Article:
Posted by – Shawn Keenan, Water Resources Coordinator
Many people are familiar with legendary creatures like Bigfoot and the Abominable Snowman, made popular again recently by Animal Planet’s TV show “Finding Bigfoot”. The show involves a team of four researchers known as the Bigfoot Field Research Organization (BFRO) traveling the world in search of the elusive creature to prove its existence is not a myth. They even made a stop here in Michigan to search for the creature, but were unable to get a glimpse. So, their myth continues.
On Saturday, January 18th, the Clinton River Watershed Council is looking for volunteer field researchers to find evidence of another elusive creature. This creature is not seven feet tall, but a little over seven millimeters long. It’s not a mammal, but an insect. It’s not a myth, but indeed very real. The creature is none other than the elusive Stonefly Nymph.
Finding a Stonefly Nymph in your local river or stream indicates its water quality is high, not low, since it is one of the most sensitive of all aquatic macro invertebrates that live in our waters. Finding a Stonefly Nymph in the Clinton River will help dispel the myth that the Clinton River is still polluted.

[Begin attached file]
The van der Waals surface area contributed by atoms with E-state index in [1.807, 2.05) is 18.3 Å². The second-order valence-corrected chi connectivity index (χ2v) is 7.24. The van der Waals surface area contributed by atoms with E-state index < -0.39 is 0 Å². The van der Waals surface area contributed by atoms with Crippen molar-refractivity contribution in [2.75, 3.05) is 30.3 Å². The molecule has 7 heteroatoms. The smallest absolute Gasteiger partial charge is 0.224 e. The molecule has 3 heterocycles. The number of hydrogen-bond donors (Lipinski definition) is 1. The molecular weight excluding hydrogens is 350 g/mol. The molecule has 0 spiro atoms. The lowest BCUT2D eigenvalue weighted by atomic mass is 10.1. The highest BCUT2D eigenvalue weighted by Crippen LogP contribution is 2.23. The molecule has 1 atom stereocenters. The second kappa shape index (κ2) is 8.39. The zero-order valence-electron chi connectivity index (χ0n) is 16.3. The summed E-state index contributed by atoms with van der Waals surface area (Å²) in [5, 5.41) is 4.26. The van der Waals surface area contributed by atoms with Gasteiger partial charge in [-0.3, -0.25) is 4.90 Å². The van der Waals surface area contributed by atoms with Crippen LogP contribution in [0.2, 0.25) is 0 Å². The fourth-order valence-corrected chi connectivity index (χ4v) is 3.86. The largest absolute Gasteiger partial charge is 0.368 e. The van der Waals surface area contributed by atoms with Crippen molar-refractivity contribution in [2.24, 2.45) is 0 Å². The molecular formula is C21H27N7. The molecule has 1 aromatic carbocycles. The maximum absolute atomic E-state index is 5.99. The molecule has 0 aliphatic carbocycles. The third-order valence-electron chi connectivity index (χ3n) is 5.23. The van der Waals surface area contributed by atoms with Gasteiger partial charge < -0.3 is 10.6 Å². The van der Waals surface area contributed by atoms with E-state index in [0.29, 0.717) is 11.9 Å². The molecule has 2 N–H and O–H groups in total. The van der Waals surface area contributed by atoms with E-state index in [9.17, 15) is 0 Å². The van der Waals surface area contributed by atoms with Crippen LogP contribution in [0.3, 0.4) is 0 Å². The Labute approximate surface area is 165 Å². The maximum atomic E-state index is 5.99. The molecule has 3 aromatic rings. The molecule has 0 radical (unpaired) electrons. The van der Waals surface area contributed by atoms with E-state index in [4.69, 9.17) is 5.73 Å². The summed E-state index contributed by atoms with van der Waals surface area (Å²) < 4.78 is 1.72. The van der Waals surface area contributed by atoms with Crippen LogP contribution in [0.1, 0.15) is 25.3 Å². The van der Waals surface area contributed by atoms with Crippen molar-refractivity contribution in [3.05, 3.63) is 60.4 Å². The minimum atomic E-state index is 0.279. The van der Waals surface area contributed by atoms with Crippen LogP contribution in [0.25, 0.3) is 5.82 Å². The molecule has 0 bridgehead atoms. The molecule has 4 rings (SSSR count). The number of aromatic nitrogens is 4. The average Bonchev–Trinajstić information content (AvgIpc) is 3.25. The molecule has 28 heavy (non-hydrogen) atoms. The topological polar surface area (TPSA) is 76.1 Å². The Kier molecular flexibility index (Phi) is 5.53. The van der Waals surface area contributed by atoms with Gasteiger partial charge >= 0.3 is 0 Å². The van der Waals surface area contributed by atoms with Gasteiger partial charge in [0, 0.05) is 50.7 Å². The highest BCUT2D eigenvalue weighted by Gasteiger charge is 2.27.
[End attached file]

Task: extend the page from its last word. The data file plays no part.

These insects are most active and easily found in the month of January when the water temperature is very cold and there is still plenty of leafy debris in the river bottom for Stoneflies to forage on. This means that this group of volunteer field researchers will have a great deal more success than the BFRO has ever had.
If you are interested in searching for elusive creatures and solving mysteries like the BFRO, but with a higher chance of success, stop on by the Clinton River Watershed Council office, located at 1115 W. Avon Road in Rochester Hills at 10:00 a.m. this Saturday, January 18th. From there, volunteers will split into teams and travel to 15 sampling locations, including Riverside Park in Auburn Hills. Volunteers will then meet back at the office for lunch and hot beverages.
Participants can bring their own waders. The CRWC will have a few extra pairs on hand for those who choose to get in the water. They meet regardless of the weather so dress warmly and come help us search for these river critters!
For additional information please contact the CRWC’s Amanda Parka at 248-601-0606 or firstname.lastname@example.org.